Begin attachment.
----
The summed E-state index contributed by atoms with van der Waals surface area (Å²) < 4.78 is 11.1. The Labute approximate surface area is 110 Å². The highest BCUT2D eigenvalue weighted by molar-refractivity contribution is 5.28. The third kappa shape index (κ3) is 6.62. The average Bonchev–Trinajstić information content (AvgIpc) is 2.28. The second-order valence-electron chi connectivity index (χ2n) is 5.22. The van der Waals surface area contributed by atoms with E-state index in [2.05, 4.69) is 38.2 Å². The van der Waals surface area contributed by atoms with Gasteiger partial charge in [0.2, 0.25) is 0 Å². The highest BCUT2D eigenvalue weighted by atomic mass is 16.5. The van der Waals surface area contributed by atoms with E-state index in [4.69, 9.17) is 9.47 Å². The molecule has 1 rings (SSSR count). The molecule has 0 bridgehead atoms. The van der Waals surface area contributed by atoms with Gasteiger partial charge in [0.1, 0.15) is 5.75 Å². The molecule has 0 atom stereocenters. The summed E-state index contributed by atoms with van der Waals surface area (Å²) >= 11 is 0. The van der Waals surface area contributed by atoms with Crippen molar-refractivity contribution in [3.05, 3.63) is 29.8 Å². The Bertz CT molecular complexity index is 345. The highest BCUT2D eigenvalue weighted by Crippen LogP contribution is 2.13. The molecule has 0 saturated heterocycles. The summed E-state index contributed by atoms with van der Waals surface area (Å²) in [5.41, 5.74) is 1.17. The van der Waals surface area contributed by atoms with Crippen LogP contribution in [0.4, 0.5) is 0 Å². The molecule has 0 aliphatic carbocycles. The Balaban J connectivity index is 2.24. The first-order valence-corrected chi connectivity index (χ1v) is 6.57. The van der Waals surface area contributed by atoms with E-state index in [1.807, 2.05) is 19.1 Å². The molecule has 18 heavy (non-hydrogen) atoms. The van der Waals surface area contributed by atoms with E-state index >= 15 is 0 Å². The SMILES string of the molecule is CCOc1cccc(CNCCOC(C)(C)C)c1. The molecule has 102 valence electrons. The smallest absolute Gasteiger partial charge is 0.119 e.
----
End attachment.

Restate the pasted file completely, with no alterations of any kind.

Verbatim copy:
The summed E-state index contributed by atoms with van der Waals surface area (Å²) < 4.78 is 11.1. The Labute approximate surface area is 110 Å². The highest BCUT2D eigenvalue weighted by molar-refractivity contribution is 5.28. The third kappa shape index (κ3) is 6.62. The average Bonchev–Trinajstić information content (AvgIpc) is 2.28. The second-order valence-electron chi connectivity index (χ2n) is 5.22. The van der Waals surface area contributed by atoms with E-state index in [2.05, 4.69) is 38.2 Å². The van der Waals surface area contributed by atoms with Gasteiger partial charge in [0.2, 0.25) is 0 Å². The highest BCUT2D eigenvalue weighted by atomic mass is 16.5. The van der Waals surface area contributed by atoms with E-state index in [4.69, 9.17) is 9.47 Å². The molecule has 1 rings (SSSR count). The molecule has 0 bridgehead atoms. The van der Waals surface area contributed by atoms with Gasteiger partial charge in [0.1, 0.15) is 5.75 Å². The molecule has 0 atom stereocenters. The summed E-state index contributed by atoms with van der Waals surface area (Å²) >= 11 is 0. The van der Waals surface area contributed by atoms with Crippen molar-refractivity contribution in [3.05, 3.63) is 29.8 Å². The Bertz CT molecular complexity index is 345. The highest BCUT2D eigenvalue weighted by Crippen LogP contribution is 2.13. The molecule has 0 saturated heterocycles. The summed E-state index contributed by atoms with van der Waals surface area (Å²) in [5.41, 5.74) is 1.17. The van der Waals surface area contributed by atoms with Crippen LogP contribution in [0.4, 0.5) is 0 Å². The molecule has 0 aliphatic carbocycles. The Balaban J connectivity index is 2.24. The first-order valence-corrected chi connectivity index (χ1v) is 6.57. The van der Waals surface area contributed by atoms with E-state index in [1.807, 2.05) is 19.1 Å². The molecule has 18 heavy (non-hydrogen) atoms. The van der Waals surface area contributed by atoms with E-state index >= 15 is 0 Å². The SMILES string of the molecule is CCOc1cccc(CNCCOC(C)(C)C)c1. The molecule has 102 valence electrons. The smallest absolute Gasteiger partial charge is 0.119 e.